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In the first months after J and I separated, life was so screamingly hectic that I waved goodbye to the kids as they left for their dad's place with a sigh of relief. We had been living in chaos for a long time. I treasured my quiet home, peaceful for the first time since we had moved in. Two nights a week - Mondays and Fridays - I was all alone except for the animals, and the silence was...amazing. Shocking. Like the sudden sensation of the snow-fed river on a hot August day when you let go of the rope swing and plunge into the deep part. At first painful, but incredibly uplifting. You emerge from the water shouting joyfully, gasping in simultaneous pain and delight.
Its been a year just this weekend, and over that time, the cold-water shock has worn off. As winter turned into spring turned into early summer, it began to feel more like easing into cool sheets, or that heavy breath of relief when you take your shoes off at the end of the day. Less rush, less noise. Time to breathe and to think, time to organize and construct. Time at least once very week to recharge my batteries by doing what I love. Gradually,though, I started recognizing a sense of emptiness creep in. The quiet became overwhelming.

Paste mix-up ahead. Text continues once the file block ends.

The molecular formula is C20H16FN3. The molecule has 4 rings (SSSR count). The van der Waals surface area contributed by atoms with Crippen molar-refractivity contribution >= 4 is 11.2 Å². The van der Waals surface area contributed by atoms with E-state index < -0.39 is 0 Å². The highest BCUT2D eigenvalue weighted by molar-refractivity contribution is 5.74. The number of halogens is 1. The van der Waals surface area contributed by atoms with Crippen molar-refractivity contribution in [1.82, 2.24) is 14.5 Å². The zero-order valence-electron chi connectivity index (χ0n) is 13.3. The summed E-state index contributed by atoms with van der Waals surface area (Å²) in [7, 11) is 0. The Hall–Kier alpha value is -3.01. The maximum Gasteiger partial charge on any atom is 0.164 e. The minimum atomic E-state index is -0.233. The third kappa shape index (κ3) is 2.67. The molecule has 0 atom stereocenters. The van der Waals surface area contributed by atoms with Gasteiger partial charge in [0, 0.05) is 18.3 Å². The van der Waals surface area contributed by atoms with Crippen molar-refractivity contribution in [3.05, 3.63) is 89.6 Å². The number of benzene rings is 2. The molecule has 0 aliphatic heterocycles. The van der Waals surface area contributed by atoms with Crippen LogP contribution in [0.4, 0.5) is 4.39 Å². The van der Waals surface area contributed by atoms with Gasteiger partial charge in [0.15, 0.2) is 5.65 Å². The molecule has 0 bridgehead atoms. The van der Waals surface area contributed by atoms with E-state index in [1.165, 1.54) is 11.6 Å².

You don't have to be a good codpendent to be the kind of person who fills emptiness with a flurry of noise and activity, but it sure helps. Its been pointed out to me in both gentle and not-so-gentle ways that I never seem able to sit still with a feeling. (And hey, thanks for taking my inventory!) When considering this, I have little choice other than to acknowledge it as truth. I have always had this conviction that intense feelings were something to be avoided at all cost. Starting to feel lonely? Get up and clean something. Weed. Mow. Wash. Dry. Sweep. Exercise. Drown out with television. Bury it behind internet drama. And the list is endless, the ways in which I have cheated myself out of getting better.
A very good therapist reminded me years ago that feelings are like waves. They come, they peak, they pass. If I remember this and just let them come and go, I will not drown in them.
In recovery, Step 11 encourages us to sit quietly in prayer or meditation. For those who believe in God or in a Higher Power, we use the time to seek God's will. For the secular mindset, we sift through the emotions and the thoughts in the quietness, identify patterns and seek a better path. In any case, the goal is not to escape feelings, but to use the quiet to embrace them and let them lead us to greater wisdom.
I had forgotten this, frankly. I can overthink myself right out of a solution given enough time and opportunity.
This week, my challenge to myself is to use silence constructively. To sit with the feelings that come and do nothing to escape them. Its hard work, but I think I'm up to it.
This post was originally published on August 17, 2010 at Barnmaven's Clean Shavings.